# I need an algorithm for merging/joining a range of segments into a range of polylines

I have a range of segments that at most intersect with each other at their ends. I want to merge these segments into polylines.

Is there an algorithm that does this in O(N_segments) without using extra storage (e.g. without having to build a tree or some other spatial data-structure for the segment points and working on that)?

The number of segments I have is small, O(10). So putting them into a dynamic data-structure like a hash-table or a map (red-black tree) would probably be more expensive than the O(N^2) loop at the end unless I put that data-structure on the stack and avoid any memory allocations (The polylines I am using are implemented using a small_vector, which avoids allocations as long as the number of points is small enough.

Currently I've come up with this:

polylines = []
// 1. Append each segment to a range of polylines, merging when possible:
for each segment in segments:
for each polyline in polylines:
merge_result = merge(segment, polyline)
if (not merge_result) continue
polyline = merge_result
goto done

// either polylines empty or no merge possible
polylines.append(segment)

done:
continue

// 2. Try to merge the polylines among themselves until no more merges are possible
done = false
while not done:
for p1 in polylines:
for p2 in polylines[p1..end]:
merge_result = merge(p1, p2)
if not merge: continue
p1 = merge_result
polylines.remove(p2)
done = false
goto restart
restart: continue

But the second loop is clearly quadratic, so I wonder if there is a better algorithm to merge/join/combine a sequence of segments among themselves.

• Why avoid the creation of a data-structure? I would create a Map of the end-points of the segments to detect if more than one segment shares an end point in about O(n) time. Commented Sep 2, 2016 at 10:04
• A related post suggests to compute hashes of the end-points to speed-up the search. Commented Sep 2, 2016 at 10:07
• @MrSmith42 I deal with order of O(10) segments, so unless I create the map on the stack the cost of creating a dynamic map is going to probably outweight the cost of the final O(N^2) loop. This is why I was interested in a better algorithm to do it without an extra data-structure. I'll give it a try with a map on the stack and benchmark it. Thanks for the suggestion. Commented Sep 2, 2016 at 11:23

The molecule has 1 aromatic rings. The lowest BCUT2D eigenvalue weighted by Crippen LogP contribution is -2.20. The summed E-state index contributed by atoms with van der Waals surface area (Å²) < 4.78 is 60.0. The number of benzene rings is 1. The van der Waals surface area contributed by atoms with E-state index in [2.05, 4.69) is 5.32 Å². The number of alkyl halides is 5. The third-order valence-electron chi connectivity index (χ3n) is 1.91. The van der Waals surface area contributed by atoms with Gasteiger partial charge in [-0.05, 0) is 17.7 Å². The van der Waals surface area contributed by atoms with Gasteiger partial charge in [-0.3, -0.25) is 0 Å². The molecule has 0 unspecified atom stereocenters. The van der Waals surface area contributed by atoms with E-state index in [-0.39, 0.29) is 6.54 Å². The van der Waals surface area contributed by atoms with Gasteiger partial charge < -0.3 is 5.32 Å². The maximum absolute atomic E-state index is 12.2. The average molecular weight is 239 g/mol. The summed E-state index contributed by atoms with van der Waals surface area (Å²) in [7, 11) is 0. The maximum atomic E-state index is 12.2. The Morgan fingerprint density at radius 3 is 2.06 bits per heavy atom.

I seriously doubt that an O(n) method can exist.

Here is a O(n log(n)) method that detects the segment extremities that have exactly the same coordinates. It uses a "data structure", but it is a very simple one (just a vector):

1) create a vector of elements (x,y,i) of all extremities of all segments, where x,y denote the coordinates of the extremity, and i the index of the extremity (for instance, 2*segment index and 2*segment index + 1 for the two extremities of a segment).

2) sort the vector with the lexicographic order on (x,y)

3) scan the vector, the points with exactly the same coordinates are contiguous in the vector (and with the index i you can retreive the segment extremities they correspond to)

I am using this algorithm for merging vertices in 3D meshes, it is simple and very fast, much much faster than if using a hash map or a set (detects duplicates in pointsets as large as 10 million points within seconds).

Your problem is equivalent to finding duplicates in an array. This problem can't be solved in O(N) time and 0(1) space in general case. You can either use sorting, as suggested, to have O(N log N) complexity, or use a data structure. For finding duplicates in general case you can look at this discussion. For a special case, when an array of size n contains elements in range 0,...n-1 there is a O(N) time and 0(1) space solution, which which makes use of the fact that elements can be used as indices, see this post.

However, if you are anyway talking only about 10 elements, even a quadratic loop won't hurt much. If time is really crucial, you should in any case benchmark both methods, rather than guessing. The problem is that nobody can tell you which one will be faster on your machine for just 10 elements, since pure complexity classes become important only for large N. For small N, O(N^2) algorithm can much faster than O(N log n) algorithm. Also, apart from memory allocation, cache efficiency and whatever else comes into play. So, my suggestion: either benchmark if you really care about speed, or don't bother if you don't.